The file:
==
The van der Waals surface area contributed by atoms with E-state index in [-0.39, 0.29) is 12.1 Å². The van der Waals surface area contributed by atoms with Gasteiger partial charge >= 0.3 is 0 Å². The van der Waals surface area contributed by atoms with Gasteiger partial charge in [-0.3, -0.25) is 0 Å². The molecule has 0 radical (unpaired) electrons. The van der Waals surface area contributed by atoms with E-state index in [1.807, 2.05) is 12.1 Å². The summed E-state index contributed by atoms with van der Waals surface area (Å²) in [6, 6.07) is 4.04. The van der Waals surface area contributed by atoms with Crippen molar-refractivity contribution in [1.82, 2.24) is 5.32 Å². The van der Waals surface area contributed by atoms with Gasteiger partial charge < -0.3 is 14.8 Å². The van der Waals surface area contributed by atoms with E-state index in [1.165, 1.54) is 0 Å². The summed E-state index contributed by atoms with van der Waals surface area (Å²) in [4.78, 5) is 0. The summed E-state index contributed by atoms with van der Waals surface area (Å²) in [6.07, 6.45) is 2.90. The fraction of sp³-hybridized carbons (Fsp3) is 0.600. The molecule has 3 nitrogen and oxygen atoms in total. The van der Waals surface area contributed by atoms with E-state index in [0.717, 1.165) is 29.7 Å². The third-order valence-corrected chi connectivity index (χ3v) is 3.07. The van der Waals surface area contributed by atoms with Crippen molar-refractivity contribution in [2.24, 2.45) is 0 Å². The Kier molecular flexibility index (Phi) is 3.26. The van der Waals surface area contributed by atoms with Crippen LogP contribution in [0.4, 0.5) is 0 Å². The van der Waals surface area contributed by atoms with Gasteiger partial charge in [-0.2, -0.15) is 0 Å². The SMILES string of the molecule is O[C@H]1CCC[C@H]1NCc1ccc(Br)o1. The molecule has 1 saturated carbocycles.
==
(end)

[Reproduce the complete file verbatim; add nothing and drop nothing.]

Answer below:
The van der Waals surface area contributed by atoms with E-state index in [-0.39, 0.29) is 12.1 Å². The van der Waals surface area contributed by atoms with Gasteiger partial charge >= 0.3 is 0 Å². The van der Waals surface area contributed by atoms with Gasteiger partial charge in [-0.3, -0.25) is 0 Å². The molecule has 0 radical (unpaired) electrons. The van der Waals surface area contributed by atoms with E-state index in [1.807, 2.05) is 12.1 Å². The summed E-state index contributed by atoms with van der Waals surface area (Å²) in [6, 6.07) is 4.04. The van der Waals surface area contributed by atoms with Crippen molar-refractivity contribution in [1.82, 2.24) is 5.32 Å². The van der Waals surface area contributed by atoms with Gasteiger partial charge < -0.3 is 14.8 Å². The van der Waals surface area contributed by atoms with E-state index in [1.165, 1.54) is 0 Å². The summed E-state index contributed by atoms with van der Waals surface area (Å²) in [4.78, 5) is 0. The summed E-state index contributed by atoms with van der Waals surface area (Å²) in [6.07, 6.45) is 2.90. The fraction of sp³-hybridized carbons (Fsp3) is 0.600. The molecule has 3 nitrogen and oxygen atoms in total. The van der Waals surface area contributed by atoms with E-state index in [0.717, 1.165) is 29.7 Å². The third-order valence-corrected chi connectivity index (χ3v) is 3.07. The van der Waals surface area contributed by atoms with Crippen molar-refractivity contribution in [2.24, 2.45) is 0 Å². The Kier molecular flexibility index (Phi) is 3.26. The van der Waals surface area contributed by atoms with Crippen LogP contribution in [0.4, 0.5) is 0 Å². The van der Waals surface area contributed by atoms with Gasteiger partial charge in [-0.2, -0.15) is 0 Å². The SMILES string of the molecule is O[C@H]1CCC[C@H]1NCc1ccc(Br)o1. The molecule has 1 saturated carbocycles.